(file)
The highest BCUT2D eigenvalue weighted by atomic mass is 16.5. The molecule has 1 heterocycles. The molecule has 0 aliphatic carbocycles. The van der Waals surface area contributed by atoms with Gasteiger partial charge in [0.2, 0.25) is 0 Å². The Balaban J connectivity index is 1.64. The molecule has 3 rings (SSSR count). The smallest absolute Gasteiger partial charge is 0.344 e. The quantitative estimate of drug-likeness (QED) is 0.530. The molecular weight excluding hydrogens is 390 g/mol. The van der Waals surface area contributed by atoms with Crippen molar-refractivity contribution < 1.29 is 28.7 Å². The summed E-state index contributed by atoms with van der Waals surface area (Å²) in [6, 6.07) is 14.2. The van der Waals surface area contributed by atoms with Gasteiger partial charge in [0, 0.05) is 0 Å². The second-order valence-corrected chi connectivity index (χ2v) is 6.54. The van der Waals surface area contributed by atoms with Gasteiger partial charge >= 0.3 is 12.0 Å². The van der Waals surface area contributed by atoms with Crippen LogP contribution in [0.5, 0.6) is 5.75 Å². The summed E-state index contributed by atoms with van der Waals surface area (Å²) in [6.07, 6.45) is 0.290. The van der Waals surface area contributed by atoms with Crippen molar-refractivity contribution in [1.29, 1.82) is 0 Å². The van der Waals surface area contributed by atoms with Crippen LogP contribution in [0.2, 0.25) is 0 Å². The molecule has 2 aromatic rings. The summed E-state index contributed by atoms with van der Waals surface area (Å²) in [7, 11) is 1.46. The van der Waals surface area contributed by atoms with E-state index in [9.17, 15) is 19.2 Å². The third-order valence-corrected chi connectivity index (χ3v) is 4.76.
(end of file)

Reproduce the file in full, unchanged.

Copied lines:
The highest BCUT2D eigenvalue weighted by atomic mass is 16.5. The molecule has 1 heterocycles. The molecule has 0 aliphatic carbocycles. The van der Waals surface area contributed by atoms with Gasteiger partial charge in [0.2, 0.25) is 0 Å². The Balaban J connectivity index is 1.64. The molecule has 3 rings (SSSR count). The smallest absolute Gasteiger partial charge is 0.344 e. The quantitative estimate of drug-likeness (QED) is 0.530. The molecular weight excluding hydrogens is 390 g/mol. The van der Waals surface area contributed by atoms with Crippen molar-refractivity contribution < 1.29 is 28.7 Å². The summed E-state index contributed by atoms with van der Waals surface area (Å²) in [6, 6.07) is 14.2. The van der Waals surface area contributed by atoms with Gasteiger partial charge in [0, 0.05) is 0 Å². The second-order valence-corrected chi connectivity index (χ2v) is 6.54. The van der Waals surface area contributed by atoms with Gasteiger partial charge >= 0.3 is 12.0 Å². The van der Waals surface area contributed by atoms with Crippen LogP contribution in [0.5, 0.6) is 5.75 Å². The summed E-state index contributed by atoms with van der Waals surface area (Å²) in [6.07, 6.45) is 0.290. The van der Waals surface area contributed by atoms with Crippen molar-refractivity contribution in [1.29, 1.82) is 0 Å². The van der Waals surface area contributed by atoms with Crippen LogP contribution in [0.2, 0.25) is 0 Å². The molecule has 2 aromatic rings. The summed E-state index contributed by atoms with van der Waals surface area (Å²) in [7, 11) is 1.46. The van der Waals surface area contributed by atoms with E-state index in [9.17, 15) is 19.2 Å². The third-order valence-corrected chi connectivity index (χ3v) is 4.76.